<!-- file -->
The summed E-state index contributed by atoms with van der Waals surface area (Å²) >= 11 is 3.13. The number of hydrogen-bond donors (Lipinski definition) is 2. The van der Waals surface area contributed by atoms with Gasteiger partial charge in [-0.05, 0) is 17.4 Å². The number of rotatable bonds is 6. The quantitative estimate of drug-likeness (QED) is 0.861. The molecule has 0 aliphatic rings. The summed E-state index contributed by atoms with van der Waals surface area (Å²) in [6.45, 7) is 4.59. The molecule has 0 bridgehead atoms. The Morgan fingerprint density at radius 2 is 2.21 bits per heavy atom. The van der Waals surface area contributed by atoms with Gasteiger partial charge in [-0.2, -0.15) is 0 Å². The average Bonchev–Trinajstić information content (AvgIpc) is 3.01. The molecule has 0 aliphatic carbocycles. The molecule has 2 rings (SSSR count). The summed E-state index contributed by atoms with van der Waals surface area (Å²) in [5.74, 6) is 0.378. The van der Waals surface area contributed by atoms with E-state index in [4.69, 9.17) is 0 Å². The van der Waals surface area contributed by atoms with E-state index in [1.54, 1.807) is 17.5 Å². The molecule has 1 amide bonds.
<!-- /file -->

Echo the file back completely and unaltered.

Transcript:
The summed E-state index contributed by atoms with van der Waals surface area (Å²) >= 11 is 3.13. The number of hydrogen-bond donors (Lipinski definition) is 2. The van der Waals surface area contributed by atoms with Gasteiger partial charge in [-0.05, 0) is 17.4 Å². The number of rotatable bonds is 6. The quantitative estimate of drug-likeness (QED) is 0.861. The molecule has 0 aliphatic rings. The summed E-state index contributed by atoms with van der Waals surface area (Å²) in [6.45, 7) is 4.59. The molecule has 0 bridgehead atoms. The Morgan fingerprint density at radius 2 is 2.21 bits per heavy atom. The van der Waals surface area contributed by atoms with Gasteiger partial charge in [-0.2, -0.15) is 0 Å². The average Bonchev–Trinajstić information content (AvgIpc) is 3.01. The molecule has 0 aliphatic carbocycles. The molecule has 2 rings (SSSR count). The summed E-state index contributed by atoms with van der Waals surface area (Å²) in [5.74, 6) is 0.378. The van der Waals surface area contributed by atoms with E-state index in [4.69, 9.17) is 0 Å². The van der Waals surface area contributed by atoms with E-state index in [1.54, 1.807) is 17.5 Å². The molecule has 1 amide bonds.